KHN Morning Briefing

Summaries of health policy coverage from major news organizations

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Viewpoints: Can Both Parties Be Happy With The ACA?; The Pros Of The Cadillac Tax

A selection of opinions on health care from around the country.

The Washington Post: How To Make Both Parties Happy Through The Affordable Care Act
Last month, majorities in Congress voted to repeal the Affordable Care Act. Not surprisingly, President Obama vetoed the repeal bill, and the Republican Congress was unable to override the president’s veto. As former leaders in Congress, we have a message for both sides in this debate: It’s time to give the states a chance. (Newt Gingrich and Tom Daschle, 2/3)

The New England Journal Of Medicine: The Cadillac Tax — A Crucial Tool For Delivery-System Reform
Since the Affordable Care Act (ACA) was passed in 2010, our health care system has changed for the better. The uninsured rate has fallen by 45%, and for the first time, more than 9 in 10 Americans have health insurance. Health care spending per beneficiary has grown more slowly in both the private and public sectors, and we’ve seen promising improvements in health care quality, including lower rates of hospital-acquired conditions and hospital readmissions — a sign that we are not just cutting costs but also delivering greater value. (James Furman and Matthew Fiedler, 2/3)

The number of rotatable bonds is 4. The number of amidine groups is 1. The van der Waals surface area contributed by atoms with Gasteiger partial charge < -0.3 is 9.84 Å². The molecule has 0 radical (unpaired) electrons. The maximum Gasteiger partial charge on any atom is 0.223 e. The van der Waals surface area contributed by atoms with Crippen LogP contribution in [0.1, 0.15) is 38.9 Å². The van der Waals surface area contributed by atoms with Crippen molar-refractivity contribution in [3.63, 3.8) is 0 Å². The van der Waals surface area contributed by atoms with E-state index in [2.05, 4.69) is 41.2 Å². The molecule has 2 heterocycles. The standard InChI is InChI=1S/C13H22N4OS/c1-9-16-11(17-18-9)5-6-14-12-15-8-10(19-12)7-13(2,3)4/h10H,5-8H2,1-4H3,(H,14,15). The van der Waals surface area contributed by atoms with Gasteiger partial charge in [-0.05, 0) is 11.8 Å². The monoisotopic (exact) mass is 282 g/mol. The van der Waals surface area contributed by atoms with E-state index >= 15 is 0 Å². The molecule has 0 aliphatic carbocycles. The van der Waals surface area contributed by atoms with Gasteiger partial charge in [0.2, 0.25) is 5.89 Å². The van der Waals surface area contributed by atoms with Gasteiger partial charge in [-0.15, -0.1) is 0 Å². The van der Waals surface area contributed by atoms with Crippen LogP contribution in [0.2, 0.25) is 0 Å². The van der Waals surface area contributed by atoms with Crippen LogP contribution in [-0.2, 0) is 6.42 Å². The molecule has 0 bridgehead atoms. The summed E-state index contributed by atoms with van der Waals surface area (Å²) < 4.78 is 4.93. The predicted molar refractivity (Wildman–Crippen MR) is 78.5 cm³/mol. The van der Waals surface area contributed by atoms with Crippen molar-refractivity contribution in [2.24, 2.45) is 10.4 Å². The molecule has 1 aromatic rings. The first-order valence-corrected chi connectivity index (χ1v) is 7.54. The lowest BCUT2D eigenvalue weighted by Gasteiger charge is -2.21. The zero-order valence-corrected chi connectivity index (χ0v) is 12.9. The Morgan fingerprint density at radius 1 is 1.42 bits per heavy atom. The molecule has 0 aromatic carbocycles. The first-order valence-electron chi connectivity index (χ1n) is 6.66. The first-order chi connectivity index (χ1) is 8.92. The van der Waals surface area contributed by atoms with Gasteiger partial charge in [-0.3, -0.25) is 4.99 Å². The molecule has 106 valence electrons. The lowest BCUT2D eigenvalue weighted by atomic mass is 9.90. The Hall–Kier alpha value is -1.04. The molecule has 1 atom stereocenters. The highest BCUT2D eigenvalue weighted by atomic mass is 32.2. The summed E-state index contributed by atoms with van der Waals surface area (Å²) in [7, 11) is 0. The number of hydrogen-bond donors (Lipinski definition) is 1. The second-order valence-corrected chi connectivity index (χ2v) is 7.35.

Health Affairs Blog: Claims That The ACA Would Be A Job Killer Are Not Substantiated By Research
Opponents of the Affordable Care Act (ACA) have been claiming that the law would be a job killer since its passage, and the claims have not subsided with time. Some supporters of the ACA also worry about the possibility of unintended employment consequences. In addition, the Congressional Budget Office (CBO) projected that the ACA would have negative employment effects. However, predictions that the ACA would substantially reduce employment, and shift millions of workers from full-time to part-time work, have not been borne out. Instead we have a growing body of empirical evidence, including two new studies in the most recent issue of Health Affairs and analyses we have released, that the ACA has had little, if any, adverse effect on employment. (Bowen Garrett and Robert Kaestner, 2/3)

Health Affairs Blog: The ACA And Its Employment Effects
Two studies published in the most recent Health Affairs journal raise questions about the contention that the Affordable Care Act (ACA) will reduce employment, wages, and hours worked by employees. The study by Gooptu and colleagues examined the effects of the law’s Medicaid expansion on employment and found no statistically significant effect through March 2015. A related study by Moriya and colleagues examined the subsidy structure provided to households getting health insurance through the ACA’s exchanges and similarly found no discernible effect on levels of part-time employment for employees eligible for these subsidies. These studies provide useful new information, but they do not mean, as some reporting on them seems to suggest, that there is nothing to worry about with respect to the ACA’s effects on labor markets. (Joseph Antos and James Capretta, 2/3)